Protests can range from a few people at a small rally, to a large demonstration with hundreds of participants.

Types of protests, demonstrations, unrest

  • Marching, where groups of people walk together through the streets. Their destination may be a rally or picket.

  • Rallies, where people gather at a location to hear speakers.

  • Pickets and sit-ins, where people surround, occupy or block off an area.

  • Riots, where protesters turn violent against people or property.

Staying safe if you're not participating

  • Avoid areas where protests, demonstrations and rallies are taking place. Even peaceful events can turn violent without warning.

  • Monitor traffic and public transport for potential disturbances and make alternative arrangements if necessary.

Staying safe if you are participating

  • Think about access issues: there is often a lot of walking at protests and marches, loud noises, packed crowds, all of which can be overwhelming. Bring ear protection and have a plan for how you will leave if you need to - always know at least 2-4 different ways to get out of the crowd and to safety.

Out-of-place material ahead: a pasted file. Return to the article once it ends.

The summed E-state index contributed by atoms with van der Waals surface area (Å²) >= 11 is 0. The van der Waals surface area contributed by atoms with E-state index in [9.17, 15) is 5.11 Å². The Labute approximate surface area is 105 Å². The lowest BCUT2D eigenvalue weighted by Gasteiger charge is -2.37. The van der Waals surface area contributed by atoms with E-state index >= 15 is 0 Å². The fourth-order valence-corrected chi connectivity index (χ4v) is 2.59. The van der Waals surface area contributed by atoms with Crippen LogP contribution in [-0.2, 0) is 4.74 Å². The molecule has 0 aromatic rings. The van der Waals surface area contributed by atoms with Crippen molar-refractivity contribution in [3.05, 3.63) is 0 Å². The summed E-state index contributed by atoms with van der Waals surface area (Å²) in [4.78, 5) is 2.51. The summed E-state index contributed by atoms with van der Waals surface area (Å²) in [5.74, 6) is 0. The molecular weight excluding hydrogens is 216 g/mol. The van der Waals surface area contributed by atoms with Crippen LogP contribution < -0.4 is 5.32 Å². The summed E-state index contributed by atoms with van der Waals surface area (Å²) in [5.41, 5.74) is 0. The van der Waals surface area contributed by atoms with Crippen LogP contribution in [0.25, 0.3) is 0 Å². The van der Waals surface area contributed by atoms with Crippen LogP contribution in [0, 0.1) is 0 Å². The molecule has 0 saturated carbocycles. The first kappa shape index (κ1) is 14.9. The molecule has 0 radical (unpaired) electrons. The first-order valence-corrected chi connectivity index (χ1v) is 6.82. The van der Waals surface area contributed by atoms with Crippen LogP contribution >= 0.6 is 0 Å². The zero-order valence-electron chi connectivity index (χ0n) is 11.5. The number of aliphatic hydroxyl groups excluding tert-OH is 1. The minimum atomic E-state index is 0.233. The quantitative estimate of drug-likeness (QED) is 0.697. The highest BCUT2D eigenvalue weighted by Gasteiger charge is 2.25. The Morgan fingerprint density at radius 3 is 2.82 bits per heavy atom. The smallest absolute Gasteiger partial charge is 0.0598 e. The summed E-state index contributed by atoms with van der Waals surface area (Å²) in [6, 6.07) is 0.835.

• Establish a plan in case you get separated from your group or your mobile phone battery dies, including an exit plan for how you will get home safely. Share your plan with someone who will not be attending the protest in case you need external support.

  • Remain mindful of any COVID-19 recommendations/restrictions such as social distancing, wearing a mask, not attending if you are sick and using hand sanitiser.

  • Remember that participants must observe lawful directions issued by Parliamentary Security, Australian Federal Police or Australian Protective Service officers. Failure to do so may result in arrest.

  • If you're participating in a protest and you feel the mood is changing, or feel threatened in any way, you can chat with us or call via the app. We can help you remain safe.

The right to protest peacefully is a defining feature of democracy, in Australia and around the world. Learn more about the right to freedom of assembly and association (Attorney-General’s Department).

If you have any questions we're here to help you 24/7 and if English isn't your first language, did you know that you can chat with us in any language?

Information compiled from, Australian Government National Capital Authority and Greenpeace.

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